Raj Aththanayake's Blog Raj Aththanayake's Blog | May 2010

Working with Strings in C#.NET

30. May 2010

Strings, strings and strings. They are all over in your application. You cannot avoid them at all. This article is about some tips on how you should use strings within your application. Most developers know these tips, but I still see some developers write inefficient code.

 

 Before we drill into much deeper, would you recommend using String over string? For example…

String apple;
string apple;

Not really, string is simply an alias (shorthand) for the Common Type System (CTS) System.String class, which represents a sequence of characters. You can use them interchangeably in your code. For example…

String x = string.Copy("x");
string y = String.Copy("y");

 

String concaternations

Often developer concatenate string using + operator. Some developer use StringBuilder class in System.Text namespace.

string concat = "Apple" + ", " + "Orange";
StringBuilder sb = new StringBuilder();
sb.Append("Apple");
sb.Append(", ");
sb.Append("Mango");

So which one you should be using? It depends. For example if you have few strings that need to concatenate, then ‘+’ operator would just be fine. However if you have so many of them, it is better to use the StringBuilder class. The reason is that direct string concatenation will always consume more memory as it creates String objects for every instance that it creates. On the other hand StringBuilder is a complex type, which require instantiating once (also take up a negligible start-up time), and Append method is much faster, better CPU and efficient memory usage. Because of the tiny start up cost of instantiating StringBuilder class, it is preferable to use ‘+’ operators for when concatenating only few strings.

Below is an excellent article on string concatenations performances

The conclusion to be drawn from these test results is really very straightforward. You should be using the StringBuilder class for all but the most trivial string concatenation (or replace) operations. The extra effort required to use the StringBuilder class is negligible and is far outweighed by the potential performance and scalability benefits to be gained.

More…. http://msdn.microsoft.com/en-us/library/aa302329.aspx

Also avoid String.Format() for string concatenation. They are very useful for globalization and other tasks, however not meant to be used for appending strings to each other.

 

Empty Strings

string a = "";
string c = String.Empty;

There is no much performance differences on any of these. If you want the maximum efficiency and better use of CPU memory use String.Empty. String.Empty is a static and read only field. It does not create any object. Because when you use an empty string “”, it still creates a new object. If you are performing a string comparison with an empty string, for example...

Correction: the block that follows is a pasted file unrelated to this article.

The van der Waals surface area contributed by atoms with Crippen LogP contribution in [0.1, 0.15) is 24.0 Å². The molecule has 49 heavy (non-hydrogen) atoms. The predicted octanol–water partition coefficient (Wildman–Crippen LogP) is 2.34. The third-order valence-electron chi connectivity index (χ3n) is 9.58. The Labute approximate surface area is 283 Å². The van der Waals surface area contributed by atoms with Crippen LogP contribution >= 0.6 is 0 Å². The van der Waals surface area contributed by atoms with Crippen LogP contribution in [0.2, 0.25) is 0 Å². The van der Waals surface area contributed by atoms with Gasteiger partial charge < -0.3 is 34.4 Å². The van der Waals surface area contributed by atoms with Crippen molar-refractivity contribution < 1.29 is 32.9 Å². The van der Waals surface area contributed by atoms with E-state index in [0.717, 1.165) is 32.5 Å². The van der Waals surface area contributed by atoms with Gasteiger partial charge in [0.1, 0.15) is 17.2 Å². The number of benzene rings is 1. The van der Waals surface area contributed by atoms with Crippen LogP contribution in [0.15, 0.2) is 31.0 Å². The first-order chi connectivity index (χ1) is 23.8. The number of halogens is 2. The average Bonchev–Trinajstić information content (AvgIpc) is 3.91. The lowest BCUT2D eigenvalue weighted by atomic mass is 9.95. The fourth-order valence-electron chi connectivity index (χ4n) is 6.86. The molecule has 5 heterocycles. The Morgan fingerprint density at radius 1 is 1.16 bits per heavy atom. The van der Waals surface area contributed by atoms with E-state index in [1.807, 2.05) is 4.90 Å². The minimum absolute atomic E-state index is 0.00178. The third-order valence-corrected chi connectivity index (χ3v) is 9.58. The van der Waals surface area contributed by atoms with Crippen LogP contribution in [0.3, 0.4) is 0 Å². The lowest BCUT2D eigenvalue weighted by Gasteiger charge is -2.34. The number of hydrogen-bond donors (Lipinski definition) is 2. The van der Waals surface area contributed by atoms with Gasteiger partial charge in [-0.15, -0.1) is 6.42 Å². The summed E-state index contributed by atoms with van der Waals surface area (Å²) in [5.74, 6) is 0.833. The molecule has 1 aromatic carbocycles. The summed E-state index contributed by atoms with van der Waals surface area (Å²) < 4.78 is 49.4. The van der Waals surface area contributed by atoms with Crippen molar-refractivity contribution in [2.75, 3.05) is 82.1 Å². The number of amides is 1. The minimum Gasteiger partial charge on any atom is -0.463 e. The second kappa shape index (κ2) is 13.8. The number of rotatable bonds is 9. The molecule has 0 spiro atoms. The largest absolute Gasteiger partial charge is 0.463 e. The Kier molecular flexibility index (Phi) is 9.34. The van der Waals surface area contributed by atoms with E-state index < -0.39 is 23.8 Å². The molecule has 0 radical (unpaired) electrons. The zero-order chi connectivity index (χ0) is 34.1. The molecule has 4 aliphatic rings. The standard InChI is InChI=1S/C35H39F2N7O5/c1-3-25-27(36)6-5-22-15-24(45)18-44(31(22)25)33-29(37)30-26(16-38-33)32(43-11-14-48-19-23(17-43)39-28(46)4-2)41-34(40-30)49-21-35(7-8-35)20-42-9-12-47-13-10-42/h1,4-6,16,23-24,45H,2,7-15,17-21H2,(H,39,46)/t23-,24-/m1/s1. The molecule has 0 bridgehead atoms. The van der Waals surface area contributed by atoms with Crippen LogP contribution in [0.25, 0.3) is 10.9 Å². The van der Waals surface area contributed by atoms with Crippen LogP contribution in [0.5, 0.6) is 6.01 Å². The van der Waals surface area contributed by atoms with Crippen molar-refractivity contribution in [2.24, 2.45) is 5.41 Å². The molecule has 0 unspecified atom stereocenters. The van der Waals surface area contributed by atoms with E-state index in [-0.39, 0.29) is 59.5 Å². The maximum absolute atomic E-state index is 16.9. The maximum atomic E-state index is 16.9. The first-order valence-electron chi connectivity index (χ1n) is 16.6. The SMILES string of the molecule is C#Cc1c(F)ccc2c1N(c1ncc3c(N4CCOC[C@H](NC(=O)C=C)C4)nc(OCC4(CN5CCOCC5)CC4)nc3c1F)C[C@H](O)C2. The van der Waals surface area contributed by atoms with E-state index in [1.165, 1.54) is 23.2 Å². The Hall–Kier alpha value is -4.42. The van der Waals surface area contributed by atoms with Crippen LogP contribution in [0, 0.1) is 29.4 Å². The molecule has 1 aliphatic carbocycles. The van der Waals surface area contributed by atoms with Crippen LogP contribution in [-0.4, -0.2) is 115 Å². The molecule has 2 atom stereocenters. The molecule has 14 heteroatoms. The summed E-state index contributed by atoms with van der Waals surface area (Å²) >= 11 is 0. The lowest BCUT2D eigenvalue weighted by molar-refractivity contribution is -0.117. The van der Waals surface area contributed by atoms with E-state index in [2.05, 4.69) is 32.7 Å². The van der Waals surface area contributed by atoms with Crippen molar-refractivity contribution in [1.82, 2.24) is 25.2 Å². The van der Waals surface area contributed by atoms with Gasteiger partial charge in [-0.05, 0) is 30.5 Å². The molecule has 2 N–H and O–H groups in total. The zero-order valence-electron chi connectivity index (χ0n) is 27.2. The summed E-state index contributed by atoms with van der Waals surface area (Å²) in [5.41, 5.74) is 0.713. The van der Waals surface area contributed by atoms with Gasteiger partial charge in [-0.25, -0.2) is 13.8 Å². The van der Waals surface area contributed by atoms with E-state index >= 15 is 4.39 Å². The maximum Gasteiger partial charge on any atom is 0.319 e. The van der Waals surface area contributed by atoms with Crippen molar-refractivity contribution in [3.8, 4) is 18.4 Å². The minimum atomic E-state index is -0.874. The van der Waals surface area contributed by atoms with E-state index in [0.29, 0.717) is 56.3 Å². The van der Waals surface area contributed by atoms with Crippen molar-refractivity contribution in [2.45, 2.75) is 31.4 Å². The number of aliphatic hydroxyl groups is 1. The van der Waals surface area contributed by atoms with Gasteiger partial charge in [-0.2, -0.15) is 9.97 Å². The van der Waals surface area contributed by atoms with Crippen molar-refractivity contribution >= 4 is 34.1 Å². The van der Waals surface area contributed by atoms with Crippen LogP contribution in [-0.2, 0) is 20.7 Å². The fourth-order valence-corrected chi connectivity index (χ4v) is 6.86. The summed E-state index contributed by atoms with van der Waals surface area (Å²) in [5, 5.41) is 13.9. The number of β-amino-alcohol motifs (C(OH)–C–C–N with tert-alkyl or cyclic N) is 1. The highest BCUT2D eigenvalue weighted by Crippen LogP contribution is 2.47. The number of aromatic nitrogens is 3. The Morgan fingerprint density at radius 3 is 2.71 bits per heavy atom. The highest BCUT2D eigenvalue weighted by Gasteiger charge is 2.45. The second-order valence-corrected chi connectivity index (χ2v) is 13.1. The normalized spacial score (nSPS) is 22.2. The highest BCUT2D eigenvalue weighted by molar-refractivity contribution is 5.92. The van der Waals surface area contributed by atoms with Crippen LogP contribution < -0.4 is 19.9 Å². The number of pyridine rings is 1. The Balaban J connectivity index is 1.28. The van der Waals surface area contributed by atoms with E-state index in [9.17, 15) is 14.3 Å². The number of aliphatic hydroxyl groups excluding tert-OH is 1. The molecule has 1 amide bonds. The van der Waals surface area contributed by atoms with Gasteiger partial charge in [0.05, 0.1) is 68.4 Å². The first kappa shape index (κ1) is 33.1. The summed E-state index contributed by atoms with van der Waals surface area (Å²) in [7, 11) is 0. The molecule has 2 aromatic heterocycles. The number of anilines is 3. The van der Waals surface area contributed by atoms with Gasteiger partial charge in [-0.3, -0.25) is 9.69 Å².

if (testString == String.Empty)
{
     testString = "Test string is empty";
}

if (StringA.Equals(String.Empty))
{ 
     testString = "Test string is empty"; 
}

if (testString.Length == 0)
{
      testString = " Test string is empty";
}

Some of you would argue the lack of readabilty on Legth == 0, but the truth is the Length comparison is the most efficient. If you need to check for null or empty string then String.IsNullOrEmpty() is also better on performances.

 

Securing your strings

Common string classes in .NET framework store string in memory. If you are dealing with very sensitive data, then storing in memory is not the most secure way. For this you need to use SecureString class which is System.Secure name space.

System.Security.SecureString secureString = new System.Security.SecureString();
secureString.AppendChar('S');
secureString.AppendChar('E');
secureString.AppendChar('C');
secureString.AppendChar('U');
secureString.AppendChar('R');
secureString.AppendChar('E');

Unfortunately you cannot assign a string to the secure class. Please find more information on Secure String below.

http://msdn.microsoft.com/en-us/library/system.security.securestring.aspx

 

Compare Strings

Many developers tend to use the case insensitivity to compare two strings. This is not really efficient when comparing two strings.

if (testStringA.ToUpper() == testStringB.ToUpper())
{
     // Your code goes here
}

The regular expression engine in .NET is extremely good. but is not the most efficient method of simply comparing two strings. The below code is bit of a overkill.

var pattern = "Regex pattern.";
var string_value = "Hi! This is a test.";
var b = Regex.IsMatch(string_value, pattern);
Console.WriteLine("{0}", b);

However there is a much efficient way to compare strings using String.Compare method.

if (String.Compare(testStringA, testStringB, true) == 0)
{
      // Your code goes here
}

The below comparison does the same thing, but it is the most efficient.

if (String.Equals(StringA, StringB, StringComparison.OrdinalIgnoreCase))